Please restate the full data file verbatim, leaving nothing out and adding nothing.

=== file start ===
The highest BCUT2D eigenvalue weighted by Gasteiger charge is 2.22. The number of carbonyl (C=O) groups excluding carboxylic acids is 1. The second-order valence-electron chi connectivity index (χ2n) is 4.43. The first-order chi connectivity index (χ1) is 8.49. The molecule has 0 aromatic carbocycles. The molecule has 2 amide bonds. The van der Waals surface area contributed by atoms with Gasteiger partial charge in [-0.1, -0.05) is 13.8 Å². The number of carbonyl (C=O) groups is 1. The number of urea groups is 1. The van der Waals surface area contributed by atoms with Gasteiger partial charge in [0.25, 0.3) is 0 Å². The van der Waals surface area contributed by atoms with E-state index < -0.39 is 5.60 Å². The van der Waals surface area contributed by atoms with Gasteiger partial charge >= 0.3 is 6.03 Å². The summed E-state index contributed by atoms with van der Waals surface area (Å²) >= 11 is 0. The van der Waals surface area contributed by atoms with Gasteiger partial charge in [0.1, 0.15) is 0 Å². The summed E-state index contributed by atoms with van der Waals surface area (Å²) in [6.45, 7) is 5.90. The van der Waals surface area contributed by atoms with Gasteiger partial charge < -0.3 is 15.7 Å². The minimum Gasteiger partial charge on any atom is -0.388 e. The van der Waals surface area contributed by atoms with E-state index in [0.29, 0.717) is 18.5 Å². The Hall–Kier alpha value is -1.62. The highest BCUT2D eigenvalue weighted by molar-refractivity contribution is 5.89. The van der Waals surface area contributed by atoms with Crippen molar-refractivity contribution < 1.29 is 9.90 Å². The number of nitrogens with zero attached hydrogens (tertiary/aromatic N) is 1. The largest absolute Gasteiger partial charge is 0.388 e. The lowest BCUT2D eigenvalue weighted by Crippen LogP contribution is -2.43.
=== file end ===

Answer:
The highest BCUT2D eigenvalue weighted by Gasteiger charge is 2.22. The number of carbonyl (C=O) groups excluding carboxylic acids is 1. The second-order valence-electron chi connectivity index (χ2n) is 4.43. The first-order chi connectivity index (χ1) is 8.49. The molecule has 0 aromatic carbocycles. The molecule has 2 amide bonds. The van der Waals surface area contributed by atoms with Gasteiger partial charge in [-0.1, -0.05) is 13.8 Å². The number of carbonyl (C=O) groups is 1. The number of urea groups is 1. The van der Waals surface area contributed by atoms with Gasteiger partial charge in [0.25, 0.3) is 0 Å². The van der Waals surface area contributed by atoms with E-state index < -0.39 is 5.60 Å². The van der Waals surface area contributed by atoms with Gasteiger partial charge >= 0.3 is 6.03 Å². The summed E-state index contributed by atoms with van der Waals surface area (Å²) >= 11 is 0. The van der Waals surface area contributed by atoms with Gasteiger partial charge in [0.1, 0.15) is 0 Å². The summed E-state index contributed by atoms with van der Waals surface area (Å²) in [6.45, 7) is 5.90. The van der Waals surface area contributed by atoms with Gasteiger partial charge < -0.3 is 15.7 Å². The minimum Gasteiger partial charge on any atom is -0.388 e. The van der Waals surface area contributed by atoms with E-state index in [0.29, 0.717) is 18.5 Å². The Hall–Kier alpha value is -1.62. The highest BCUT2D eigenvalue weighted by molar-refractivity contribution is 5.89. The van der Waals surface area contributed by atoms with Crippen molar-refractivity contribution < 1.29 is 9.90 Å². The number of nitrogens with zero attached hydrogens (tertiary/aromatic N) is 1. The largest absolute Gasteiger partial charge is 0.388 e. The lowest BCUT2D eigenvalue weighted by Crippen LogP contribution is -2.43.